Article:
Type::Tiny » Manual » UsingWithOther

using Type::Tiny with Class::InsideOut, Params::Check, and Object::Accessor.

The antlers crew aren't the only object-oriented programming toolkits in Perl town. Although Type::Tiny might have been built with Moose, Mouse, and Moo in mind, it can be used with other toolkits.

These toolkits are... well... hmm... okay... they exist.

If you are starting a new project, there's very little reason not to use Class::Tiny, Moo, or Moose. So you're probably okay to skip this part of the fine manual and go straight to Type::Tiny::Manual::UsingWithTestMore.


You want Class::InsideOut 1.13 or above, which has support for blessed and overloaded objects (including Type::Tiny type constraints) for the get_hook and set_hook options.

  package Person {
    use Class::InsideOut qw( public );
    use Types::Standard qw( Str Int );
    use Types::Common::Numeric qw( PositiveInt );
    use Type::Params qw( compile );
    # Type checks are really easy.
    # Just supply the type as a set hook.
    public name => my %_name, {
      set_hook => Str,
    # Define a type that silently coerces negative values
    # to positive. It's silly, but it works as an example!
    my $Years = PositiveInt->plus_coercions(Int, q{ abs($_) });
    # Coercions are more annoying, but possible.
    public age => my %_age, {
      set_hook => sub { $_ = $Years->assert_coerce($_) },
    # Parameter checking for methods is as expected.
    sub get_older {
      state $check = compile( $Years );
      my $self = shift;
      my ($years) = $check->(@_);
      $self->_set_age($self->age + $years);

Params::Check and Object::Accessor

The Params::Check allow() function, the allow option for the Params::Check check() function, and the input validation mechanism for Object::Accessor all work in the same way, which is basically a limited pure-Perl implementation of the smart match operator. While this doesn't directly support Type::Tiny constraints, it does support coderefs. You can use Type::Tiny's compiled_check method to obtain a suitable coderef.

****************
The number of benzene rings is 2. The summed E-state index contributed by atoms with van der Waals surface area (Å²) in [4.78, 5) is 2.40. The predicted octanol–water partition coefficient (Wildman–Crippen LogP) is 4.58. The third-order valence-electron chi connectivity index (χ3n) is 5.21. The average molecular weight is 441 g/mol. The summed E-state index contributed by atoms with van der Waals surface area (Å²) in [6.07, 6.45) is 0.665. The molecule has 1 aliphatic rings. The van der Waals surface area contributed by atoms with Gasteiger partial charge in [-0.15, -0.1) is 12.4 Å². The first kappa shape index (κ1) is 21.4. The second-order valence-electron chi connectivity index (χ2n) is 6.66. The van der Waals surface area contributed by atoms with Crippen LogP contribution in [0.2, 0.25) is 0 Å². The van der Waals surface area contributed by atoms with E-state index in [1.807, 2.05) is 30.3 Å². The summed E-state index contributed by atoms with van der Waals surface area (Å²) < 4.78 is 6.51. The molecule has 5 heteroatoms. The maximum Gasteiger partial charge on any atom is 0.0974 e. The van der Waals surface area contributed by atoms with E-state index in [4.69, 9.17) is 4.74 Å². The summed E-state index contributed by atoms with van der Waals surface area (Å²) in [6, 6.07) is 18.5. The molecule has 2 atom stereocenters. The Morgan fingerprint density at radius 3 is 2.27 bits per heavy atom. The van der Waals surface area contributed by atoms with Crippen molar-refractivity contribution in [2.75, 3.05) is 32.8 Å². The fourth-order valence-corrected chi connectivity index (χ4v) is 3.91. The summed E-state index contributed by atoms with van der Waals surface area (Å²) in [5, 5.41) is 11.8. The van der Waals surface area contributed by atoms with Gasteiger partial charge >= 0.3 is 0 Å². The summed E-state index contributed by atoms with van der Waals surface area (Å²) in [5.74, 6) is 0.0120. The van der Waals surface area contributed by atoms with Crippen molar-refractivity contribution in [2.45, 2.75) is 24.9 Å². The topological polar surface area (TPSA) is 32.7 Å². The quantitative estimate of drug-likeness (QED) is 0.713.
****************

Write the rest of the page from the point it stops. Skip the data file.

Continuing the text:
Param::Check example:

  my $tmpl = {
    name => { allow => Str->compiled_check },
    age  => { allow => Int->compiled_check },
  check($tmpl, { name => "Bob", age => 32 })
    or die Params::Check::last_error();

Object::Accessor example:

  my $obj = Object::Accessor->new;
    { name => Str->compiled_check },
    { age  => Int->compiled_check },

Caveat: Object::Accessor doesn't die when a value fails to meet its type constraint; instead it outputs a warning to STDERR. This behaviour can be changed by setting $Object::Accessor::FATAL = 1.


This is proof-of-concept of how Type::Tiny can be used to constrain attributes for Class::Struct. It's probably not a good idea to use this in production as it slows down UNIVERSAL::isa globally.

  use Types::Standard -types;
  use Class::Struct;

    my %MAP;
    my $orig_isa = \&UNIVERSAL::isa;
    *UNIVERSAL::isa = sub {
      return $MAP{$1}->check($_[0])
        if $_[1] =~ /^CLASSSTRUCT::TYPETINY::(.+)$/ && exists $MAP{$1};
      goto $orig;
    my $orig_dn = \&Type::Tiny::display_name;
    *Type::Tiny::display_name = sub {
      if (caller(1) eq 'Class::Struct') {
        $MAP{$_[0]{uniq}} = $_[0];
        return "CLASSSTRUCT::TYPETINY::".$_[0]{uniq};
      goto $orig_dn;

  struct Person => [ name => Str, age => Int ];

  my $bob = Person->new(
    name => "Bob",
    age  => 21,

  $bob->name("Robert");   # okay
  $bob->name([]);         # dies
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